My mum died in 2019 and I want to spend more time with my Dad. An extra day not at my desk each week can help me do that.

I don’t get the personal and professional development time I might have in a ‘normal job’ because my focus on delivering for clients takes priority. An extra day not at my desk each week can help me do that.

I want to make the most of those things we’ve been deprived of for the last eighteen months during the pandemic, going places and seeing people I love. An extra day not at my desk each week can help me do that.

I want reduce my carbon footprint. One less day a week of business travelling (when that starts to happen again), one less day a week with my computer on, one less day a week doing video calls, all of this will add up to a big change (I hope). An extra day not at my desk each week can help me do that.

I’d quite like more time to do some volunteering. An extra day not at my desk each week can help me do that.

Over to you

So there you have it, three reasons why I have moved to a four day working week. I’m not doing compressed hours but a proper four day week. It’ll be interesting to see how it pans out.

Have you moved to a four day week? What benefits did it bring?

Is a four day week a topic of conversation in your organisation? Why?

I’d love to hear your thoughts. Please leave a comment below.


You can find out more about the campaign for a four day week here.

These two articles may also be of interest:


Find out more about Rob and Rob Jackson Consulting Ltd on the website.

Sign up here for the free Rob Jackson Consulting Ltd newsletter, published every two months.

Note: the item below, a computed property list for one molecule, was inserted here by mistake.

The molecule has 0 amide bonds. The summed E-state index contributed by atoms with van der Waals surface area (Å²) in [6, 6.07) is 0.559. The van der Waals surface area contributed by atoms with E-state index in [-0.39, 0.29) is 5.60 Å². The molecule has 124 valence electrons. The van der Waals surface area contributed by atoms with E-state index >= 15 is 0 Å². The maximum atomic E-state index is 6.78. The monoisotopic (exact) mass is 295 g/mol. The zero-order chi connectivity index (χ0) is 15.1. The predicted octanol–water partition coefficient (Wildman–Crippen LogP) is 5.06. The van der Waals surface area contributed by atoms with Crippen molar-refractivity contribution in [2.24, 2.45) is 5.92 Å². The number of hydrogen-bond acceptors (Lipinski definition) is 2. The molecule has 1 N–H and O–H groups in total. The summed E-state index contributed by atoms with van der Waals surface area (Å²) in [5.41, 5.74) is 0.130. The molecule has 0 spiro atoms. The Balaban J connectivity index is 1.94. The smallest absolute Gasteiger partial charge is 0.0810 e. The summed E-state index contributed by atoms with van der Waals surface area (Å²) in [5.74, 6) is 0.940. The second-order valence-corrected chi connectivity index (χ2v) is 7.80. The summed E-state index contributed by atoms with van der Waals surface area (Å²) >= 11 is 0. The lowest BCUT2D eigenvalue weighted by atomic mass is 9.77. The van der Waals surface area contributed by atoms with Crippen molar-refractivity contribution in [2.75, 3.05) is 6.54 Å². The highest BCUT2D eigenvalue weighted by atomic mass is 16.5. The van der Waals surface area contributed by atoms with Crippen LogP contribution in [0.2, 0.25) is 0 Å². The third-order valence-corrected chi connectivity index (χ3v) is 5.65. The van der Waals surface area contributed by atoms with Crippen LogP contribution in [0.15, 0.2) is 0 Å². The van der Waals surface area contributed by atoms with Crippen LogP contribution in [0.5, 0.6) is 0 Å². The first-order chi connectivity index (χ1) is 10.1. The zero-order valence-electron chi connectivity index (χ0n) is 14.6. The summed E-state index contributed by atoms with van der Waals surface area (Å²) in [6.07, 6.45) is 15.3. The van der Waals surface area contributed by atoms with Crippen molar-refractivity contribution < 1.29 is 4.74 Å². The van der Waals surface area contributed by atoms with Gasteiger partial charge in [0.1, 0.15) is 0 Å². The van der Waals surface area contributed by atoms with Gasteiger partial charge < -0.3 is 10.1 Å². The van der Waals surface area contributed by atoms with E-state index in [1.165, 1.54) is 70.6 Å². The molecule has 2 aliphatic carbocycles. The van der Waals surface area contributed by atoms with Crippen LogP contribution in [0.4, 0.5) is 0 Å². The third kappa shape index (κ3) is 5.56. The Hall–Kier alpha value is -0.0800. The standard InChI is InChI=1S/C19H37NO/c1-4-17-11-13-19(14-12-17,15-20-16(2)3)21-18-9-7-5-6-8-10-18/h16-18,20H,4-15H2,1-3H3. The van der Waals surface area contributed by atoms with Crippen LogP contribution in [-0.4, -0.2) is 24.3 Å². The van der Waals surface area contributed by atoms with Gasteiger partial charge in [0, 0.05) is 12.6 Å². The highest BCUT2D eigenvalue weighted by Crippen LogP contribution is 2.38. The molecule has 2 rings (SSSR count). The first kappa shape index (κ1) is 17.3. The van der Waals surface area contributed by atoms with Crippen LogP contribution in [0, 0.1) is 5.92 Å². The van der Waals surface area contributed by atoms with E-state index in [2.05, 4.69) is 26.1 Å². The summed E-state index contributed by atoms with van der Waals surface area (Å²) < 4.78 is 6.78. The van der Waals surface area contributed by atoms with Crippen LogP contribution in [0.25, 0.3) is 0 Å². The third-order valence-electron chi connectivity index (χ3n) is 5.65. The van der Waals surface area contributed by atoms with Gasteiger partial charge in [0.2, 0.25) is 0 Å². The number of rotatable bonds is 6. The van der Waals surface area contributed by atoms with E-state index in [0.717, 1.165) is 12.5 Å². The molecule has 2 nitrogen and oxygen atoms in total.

One thought on “Three reasons why I’ve gone to a four day week

  1. I went to part-time before the pandemic, working three days a week as this suited my circumstances. However, previous to this I worked a four day week for a few years and found a better work life balance then and glad I did as I had time to spend more with my Mum who passed away in 2019. It enabled me to give her time with her great grandchildren, the oldest who has great memories of her which amazes us all as he is only 6 now and talks about her frequently. Now I’ve adopted a flexible working pattern over three days. I know this wouldn’t suit some people, however, changing the days and hours to suit the workload and personal needs I find less stressful and more suited to my current circumstances and coping with long COVID. I’m lucky my work enables me to do this otherwise I would’ve had to fully retire and I’m not quite ready to do that. My team feel supported as they know when I’ll be available and that they will have the support they need when they need it and not just on specific days/hours each week, this is important as we all work part time from home, making it challenging to get together even on Zoom.

    Liked by 1 person